However, some EU officials warn that the process itself has gained political weight, and despite the scepticism and criticisms, it could have enough political momentum to force governments' hands.

"Imagine months of campaigning, a top candidate putting together a majority coalition in parliament and member states rejecting that person. Politically, it will be difficult to do," one senior EU official warned.

As yet, there has been little appetite among politicians to run for the presidency of the commission via the Spitzenkandidat process.

Months of campaigning makes it difficult for sitting prime ministers or other leaders in office to join the race.

The EU's largest political alliance, the centre-right EPP – which already runs the three key EU institutions – was nevertheless quick to push ahead.

The EPP is expected to remain the largest party in Europe, even if it loses votes to more hardline rightwing alliances and populists - but their top position is not in serious doubt.

This makes the EPP's lead candidate the most important to watch - but also raises doubts whether the process can truly be as transformative as parliamentarians like to think.

The EPP's group leader in the parliament, the Bavarian Manfred Weber threw his hat in the ring last September. Weber has held no executive job and has been an MEP for 15 years.

Weber secured the tacit support of Merkel, a key factor, and won the EPP's internal nomination process in November, which was more self-celebratory than a competitive showdown.

Speculation is rife in Brussels, however, as to whether Weber is capable of steering thousands of eurocrats while under immense political pressure from member states, whose governments are increasingly eurosceptic.

Weber's team argues that he is a bridge-builder and therefore right for the job.

But some predict Weber is merely the 'place-holder' for a last-minute candidate with a higher profile.

The EU's Brexit negotiator, Frenchman Michel Barnier (who last September ruled out running for the position), raised expectations again early in 2019 with a wide-ranging op-ed about the future of Europe.

Barnier's achievement in keeping the EU-27 unified during the Brexit negotiations is seen as a key asset in a deeply-divided Europe.

However, it remains to be seen how much backing he would get from the Elysee Palace.

French president Emmanuel Macron has not backed the Spitzenkandidat system, as his party (La Republique en Marche/The Republic On The Move) has not yet entered the European parliament, making it difficult for him to throw his weight around in choosing the next commission chief. He is also from a different political family than Barnier.

Macron also previously proposed a new method of electing MEPs through transnational lists - but that idea had died in the parliament in 2018.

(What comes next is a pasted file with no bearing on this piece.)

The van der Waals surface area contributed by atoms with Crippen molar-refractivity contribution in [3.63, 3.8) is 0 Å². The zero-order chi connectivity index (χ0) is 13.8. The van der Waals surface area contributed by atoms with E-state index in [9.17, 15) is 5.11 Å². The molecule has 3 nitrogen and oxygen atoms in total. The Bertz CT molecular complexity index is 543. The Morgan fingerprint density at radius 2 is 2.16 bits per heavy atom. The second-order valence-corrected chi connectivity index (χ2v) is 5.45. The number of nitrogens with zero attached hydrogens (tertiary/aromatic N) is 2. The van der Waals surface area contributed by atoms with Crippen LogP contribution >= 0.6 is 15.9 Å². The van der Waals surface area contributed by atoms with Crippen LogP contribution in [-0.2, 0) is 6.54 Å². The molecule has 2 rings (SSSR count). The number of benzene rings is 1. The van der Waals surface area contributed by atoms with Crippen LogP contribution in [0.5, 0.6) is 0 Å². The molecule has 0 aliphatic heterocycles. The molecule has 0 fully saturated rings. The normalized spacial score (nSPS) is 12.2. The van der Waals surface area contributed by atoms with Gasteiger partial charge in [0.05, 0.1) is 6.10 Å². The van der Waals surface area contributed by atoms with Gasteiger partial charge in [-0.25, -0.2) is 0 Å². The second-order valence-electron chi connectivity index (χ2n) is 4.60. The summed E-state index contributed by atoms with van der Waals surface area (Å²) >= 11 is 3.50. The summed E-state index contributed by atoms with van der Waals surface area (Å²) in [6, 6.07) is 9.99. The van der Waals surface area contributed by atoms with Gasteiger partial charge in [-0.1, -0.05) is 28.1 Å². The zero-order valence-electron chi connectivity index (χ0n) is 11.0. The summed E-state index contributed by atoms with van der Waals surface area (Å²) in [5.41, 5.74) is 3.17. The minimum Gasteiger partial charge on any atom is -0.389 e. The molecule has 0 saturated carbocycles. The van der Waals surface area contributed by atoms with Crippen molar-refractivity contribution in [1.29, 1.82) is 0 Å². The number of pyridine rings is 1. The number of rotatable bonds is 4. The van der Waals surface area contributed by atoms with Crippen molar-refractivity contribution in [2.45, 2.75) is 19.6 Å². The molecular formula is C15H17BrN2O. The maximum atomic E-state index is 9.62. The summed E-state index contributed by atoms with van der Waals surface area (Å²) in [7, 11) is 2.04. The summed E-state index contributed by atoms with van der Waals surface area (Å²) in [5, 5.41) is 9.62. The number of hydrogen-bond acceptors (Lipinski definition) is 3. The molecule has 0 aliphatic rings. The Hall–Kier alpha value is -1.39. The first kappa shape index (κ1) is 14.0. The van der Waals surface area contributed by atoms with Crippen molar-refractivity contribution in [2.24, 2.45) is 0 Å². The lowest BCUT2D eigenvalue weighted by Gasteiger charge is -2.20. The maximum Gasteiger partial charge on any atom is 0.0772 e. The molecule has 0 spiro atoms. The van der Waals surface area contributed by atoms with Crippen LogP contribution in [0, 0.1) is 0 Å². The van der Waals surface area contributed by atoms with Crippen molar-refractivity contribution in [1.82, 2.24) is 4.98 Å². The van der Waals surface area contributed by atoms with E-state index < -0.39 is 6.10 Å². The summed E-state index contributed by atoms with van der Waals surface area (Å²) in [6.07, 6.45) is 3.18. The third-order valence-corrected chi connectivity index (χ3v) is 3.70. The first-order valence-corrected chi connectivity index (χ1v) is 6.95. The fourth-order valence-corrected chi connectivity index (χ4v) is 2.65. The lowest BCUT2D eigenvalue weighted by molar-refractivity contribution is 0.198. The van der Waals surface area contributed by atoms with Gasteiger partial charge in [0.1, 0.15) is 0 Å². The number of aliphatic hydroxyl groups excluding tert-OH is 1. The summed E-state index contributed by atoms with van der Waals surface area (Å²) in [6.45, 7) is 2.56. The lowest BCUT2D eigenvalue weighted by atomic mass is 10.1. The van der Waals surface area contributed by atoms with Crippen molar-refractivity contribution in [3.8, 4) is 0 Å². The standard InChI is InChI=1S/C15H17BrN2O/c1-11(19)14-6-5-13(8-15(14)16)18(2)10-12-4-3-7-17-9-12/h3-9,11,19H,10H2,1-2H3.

Weber's main opponent will be the Dutch commissioner, Frans Timmermans, who runs as the lead candidate for the Socialists & Democrats after Maros Sefcovic, Slovakia's current commissioner, withdrew his candidacy.

The Greens have two top candidates, as is traditional for them, with Germany's Ska Keller and the Netherlands' Bas Eickhout.

The rightwing anti-federalist European Conservatives and Reformists put forward the Czech Jan Zahradil.

This week the liberal Alde party bucked the consensus by putting forward not one candidate, but a seven-strong "Team Europe" to spearhead its campaign.

It includes, most notably, competition commissioner Margrethe Vestager. In addition, the Alde team features MEP Guy Verhofstadt, former Belgian prime minister, Emma Bonino, a former senator from Italy, Luis Garicano, an economist and member of Spain's centrist Ciudadanos party, Nicola Beer, the lead candidate for the German liberal FDP party, Violeta Bulc of Slovenia, EU commissioner for transport, and Katalin Cseh, founder and lead candidate of the liberal Momentum party in Hungary.

While the Spitzen system is a deeply institutional and 'EU bubble' discussion, it highlights the core power struggle between member states and transnational institutions that goes to the heart of the debate over European integration.

It also raises questions over what exactly democratic control means.

In that sense, it is very much an issue that concerns every citizen. How many will actually vote - or even pay attention to a process specifically designed to engage them - is another question.

This story was originally published in EUobserver's European Parliament elections 2019 magazine. Click here to access EUobserver's entire magazine collection.